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La Union Del Pueblo Entero (LUPE) v. Trump

Latino groups filed a lawsuit against Commerce Secretary Wilbur Ross challenging his directive to the Census Bureau to collect and produce citizenship data for state-level redistricting purposes. The plaintiffs argue that Secretary Ross’s directive violates the U.S. Constitution, the Administrative Procedure Act (APA), and federal law barring conspiracies to violate civil rights.

Last Updated: April 20, 2021
Published: September 16, 2019

Note: The Brennan Center is not a participant in this case.


Latino community groups and residents of Texas sued Commerce Secretary Wilbur Ross, the Department of Commerce, Census Director Steven Dillingham, and the Census Bureau for the Commerce Department’s directive to the Bureau to comply with President Trump’s Executive Order 13880 and provide states with Citizenship Voting Age Population (“CVAP”) data for redistricting purposes.

The plaintiffs alleged that the Executive Order and Commerce Department’s directive were “motivated by a racially discriminatory scheme to reduce Latino political representation” and therefore violated the Fifth Amendment’s Equal Protection Clause. The plaintiffs also contended that the Commerce Department’s directive, among other things, failed to comply with federal regulations and did not provide an “adequate rationale” for collecting and producing CVAP data in connection with 2020 decennial census. Finally, the plaintiffs contended that Secretary Ross and the Director of the Census Bureau conspired with others—including members of the Trump Administration—to violate the constitutional rights of Latinos and non-citizens.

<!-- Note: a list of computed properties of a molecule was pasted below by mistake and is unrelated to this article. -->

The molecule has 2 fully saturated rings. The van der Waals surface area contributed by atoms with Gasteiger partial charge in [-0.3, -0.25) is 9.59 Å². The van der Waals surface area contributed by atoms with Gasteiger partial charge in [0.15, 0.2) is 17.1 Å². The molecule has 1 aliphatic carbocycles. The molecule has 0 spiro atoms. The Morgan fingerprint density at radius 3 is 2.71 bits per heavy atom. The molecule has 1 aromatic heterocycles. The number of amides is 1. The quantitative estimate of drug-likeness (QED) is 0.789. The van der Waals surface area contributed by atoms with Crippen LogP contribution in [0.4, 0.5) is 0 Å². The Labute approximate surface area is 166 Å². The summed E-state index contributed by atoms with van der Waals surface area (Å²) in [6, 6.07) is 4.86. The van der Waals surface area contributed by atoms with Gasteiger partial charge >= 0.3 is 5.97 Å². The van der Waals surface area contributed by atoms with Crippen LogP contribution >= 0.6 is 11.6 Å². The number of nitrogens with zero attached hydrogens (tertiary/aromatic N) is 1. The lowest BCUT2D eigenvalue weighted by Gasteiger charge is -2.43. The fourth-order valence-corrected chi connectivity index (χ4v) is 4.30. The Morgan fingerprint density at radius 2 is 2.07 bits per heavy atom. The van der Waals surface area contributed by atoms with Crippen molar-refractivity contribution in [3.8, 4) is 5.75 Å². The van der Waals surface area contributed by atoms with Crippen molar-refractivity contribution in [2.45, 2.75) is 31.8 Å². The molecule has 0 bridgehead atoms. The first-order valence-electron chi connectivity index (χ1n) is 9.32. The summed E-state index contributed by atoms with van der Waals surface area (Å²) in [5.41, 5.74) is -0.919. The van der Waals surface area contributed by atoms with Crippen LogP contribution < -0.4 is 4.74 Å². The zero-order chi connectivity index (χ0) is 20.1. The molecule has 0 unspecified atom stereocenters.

The plaintiffs asked the court to declare that the production of citizenship data for state redistricting purposes violates the Constitution and the APA. The plaintiffs also asked the court to bar the Commerce Department and the Census Bureau from including the citizenship data with the P.L. 94–171 Redistricting File, a population count that states use for redistricting.

On December 18, 2019, the government asked the court to dismiss the case.

On July 22, 2020, the court denied the government’s motion to dismiss the amended complaint. On August 13, 2020, the plaintiffs filed a second amended complaint. 

On April 2, 2020, the court granted the plaintiffs’ notice of voluntary dismissal. 

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